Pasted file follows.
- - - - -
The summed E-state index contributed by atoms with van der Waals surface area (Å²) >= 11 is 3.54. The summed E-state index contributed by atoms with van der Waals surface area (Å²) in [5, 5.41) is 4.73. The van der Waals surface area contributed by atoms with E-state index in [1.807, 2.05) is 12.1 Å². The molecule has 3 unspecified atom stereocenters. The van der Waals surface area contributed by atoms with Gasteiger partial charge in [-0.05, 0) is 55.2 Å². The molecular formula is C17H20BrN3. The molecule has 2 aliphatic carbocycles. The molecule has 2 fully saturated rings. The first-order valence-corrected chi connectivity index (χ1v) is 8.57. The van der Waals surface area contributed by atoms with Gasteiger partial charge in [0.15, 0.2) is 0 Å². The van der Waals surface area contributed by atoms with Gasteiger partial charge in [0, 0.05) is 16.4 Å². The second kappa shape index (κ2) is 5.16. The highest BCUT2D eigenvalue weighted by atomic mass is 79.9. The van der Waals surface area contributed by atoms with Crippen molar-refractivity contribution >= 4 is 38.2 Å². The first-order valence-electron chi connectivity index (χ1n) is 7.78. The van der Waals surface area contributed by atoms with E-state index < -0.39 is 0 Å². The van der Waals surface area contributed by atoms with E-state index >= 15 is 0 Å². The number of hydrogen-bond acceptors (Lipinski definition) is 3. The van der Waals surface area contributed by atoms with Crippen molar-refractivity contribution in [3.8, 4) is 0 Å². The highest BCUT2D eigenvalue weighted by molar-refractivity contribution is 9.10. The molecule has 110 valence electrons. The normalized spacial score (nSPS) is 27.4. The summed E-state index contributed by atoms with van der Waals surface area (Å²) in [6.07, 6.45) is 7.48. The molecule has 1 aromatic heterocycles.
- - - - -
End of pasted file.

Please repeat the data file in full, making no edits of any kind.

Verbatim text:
The summed E-state index contributed by atoms with van der Waals surface area (Å²) >= 11 is 3.54. The summed E-state index contributed by atoms with van der Waals surface area (Å²) in [5, 5.41) is 4.73. The van der Waals surface area contributed by atoms with E-state index in [1.807, 2.05) is 12.1 Å². The molecule has 3 unspecified atom stereocenters. The van der Waals surface area contributed by atoms with Gasteiger partial charge in [-0.05, 0) is 55.2 Å². The molecular formula is C17H20BrN3. The molecule has 2 aliphatic carbocycles. The molecule has 2 fully saturated rings. The first-order valence-corrected chi connectivity index (χ1v) is 8.57. The van der Waals surface area contributed by atoms with Gasteiger partial charge in [0.15, 0.2) is 0 Å². The van der Waals surface area contributed by atoms with Gasteiger partial charge in [0, 0.05) is 16.4 Å². The second kappa shape index (κ2) is 5.16. The highest BCUT2D eigenvalue weighted by atomic mass is 79.9. The van der Waals surface area contributed by atoms with Crippen molar-refractivity contribution >= 4 is 38.2 Å². The first-order valence-electron chi connectivity index (χ1n) is 7.78. The van der Waals surface area contributed by atoms with E-state index < -0.39 is 0 Å². The van der Waals surface area contributed by atoms with E-state index >= 15 is 0 Å². The number of hydrogen-bond acceptors (Lipinski definition) is 3. The van der Waals surface area contributed by atoms with Crippen molar-refractivity contribution in [3.8, 4) is 0 Å². The highest BCUT2D eigenvalue weighted by molar-refractivity contribution is 9.10. The molecule has 110 valence electrons. The normalized spacial score (nSPS) is 27.4. The summed E-state index contributed by atoms with van der Waals surface area (Å²) in [6.07, 6.45) is 7.48. The molecule has 1 aromatic heterocycles.